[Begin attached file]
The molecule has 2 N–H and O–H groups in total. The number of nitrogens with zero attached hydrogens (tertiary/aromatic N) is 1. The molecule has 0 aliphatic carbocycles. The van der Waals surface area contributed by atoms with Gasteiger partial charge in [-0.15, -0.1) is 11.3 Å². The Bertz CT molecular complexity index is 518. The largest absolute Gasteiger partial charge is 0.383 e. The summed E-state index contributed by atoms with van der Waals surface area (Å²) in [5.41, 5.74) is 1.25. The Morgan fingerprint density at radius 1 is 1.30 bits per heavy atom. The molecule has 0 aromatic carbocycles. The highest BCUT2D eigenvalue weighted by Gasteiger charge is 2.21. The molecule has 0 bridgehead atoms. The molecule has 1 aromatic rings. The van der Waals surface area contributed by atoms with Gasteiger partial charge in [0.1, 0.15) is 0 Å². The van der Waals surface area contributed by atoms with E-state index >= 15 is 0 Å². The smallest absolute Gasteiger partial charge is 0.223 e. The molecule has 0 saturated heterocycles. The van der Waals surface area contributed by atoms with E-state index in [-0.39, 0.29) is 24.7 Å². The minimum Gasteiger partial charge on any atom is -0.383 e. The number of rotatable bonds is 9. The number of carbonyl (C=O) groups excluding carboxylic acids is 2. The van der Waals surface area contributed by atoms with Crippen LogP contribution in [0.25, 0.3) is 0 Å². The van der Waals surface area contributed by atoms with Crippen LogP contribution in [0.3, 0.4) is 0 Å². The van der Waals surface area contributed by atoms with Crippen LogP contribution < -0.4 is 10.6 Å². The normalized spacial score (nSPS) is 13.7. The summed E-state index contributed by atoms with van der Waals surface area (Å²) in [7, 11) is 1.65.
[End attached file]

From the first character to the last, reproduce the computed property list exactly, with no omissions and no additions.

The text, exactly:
The molecule has 2 N–H and O–H groups in total. The number of nitrogens with zero attached hydrogens (tertiary/aromatic N) is 1. The molecule has 0 aliphatic carbocycles. The van der Waals surface area contributed by atoms with Gasteiger partial charge in [-0.15, -0.1) is 11.3 Å². The Bertz CT molecular complexity index is 518. The largest absolute Gasteiger partial charge is 0.383 e. The summed E-state index contributed by atoms with van der Waals surface area (Å²) in [5.41, 5.74) is 1.25. The Morgan fingerprint density at radius 1 is 1.30 bits per heavy atom. The molecule has 0 aromatic carbocycles. The highest BCUT2D eigenvalue weighted by Gasteiger charge is 2.21. The molecule has 0 bridgehead atoms. The molecule has 1 aromatic rings. The van der Waals surface area contributed by atoms with Gasteiger partial charge in [0.1, 0.15) is 0 Å². The van der Waals surface area contributed by atoms with E-state index >= 15 is 0 Å². The smallest absolute Gasteiger partial charge is 0.223 e. The molecule has 0 saturated heterocycles. The van der Waals surface area contributed by atoms with E-state index in [-0.39, 0.29) is 24.7 Å². The minimum Gasteiger partial charge on any atom is -0.383 e. The number of rotatable bonds is 9. The number of carbonyl (C=O) groups excluding carboxylic acids is 2. The van der Waals surface area contributed by atoms with Crippen LogP contribution in [0.25, 0.3) is 0 Å². The van der Waals surface area contributed by atoms with Crippen LogP contribution in [0.3, 0.4) is 0 Å². The van der Waals surface area contributed by atoms with Crippen LogP contribution < -0.4 is 10.6 Å². The normalized spacial score (nSPS) is 13.7. The summed E-state index contributed by atoms with van der Waals surface area (Å²) in [7, 11) is 1.65.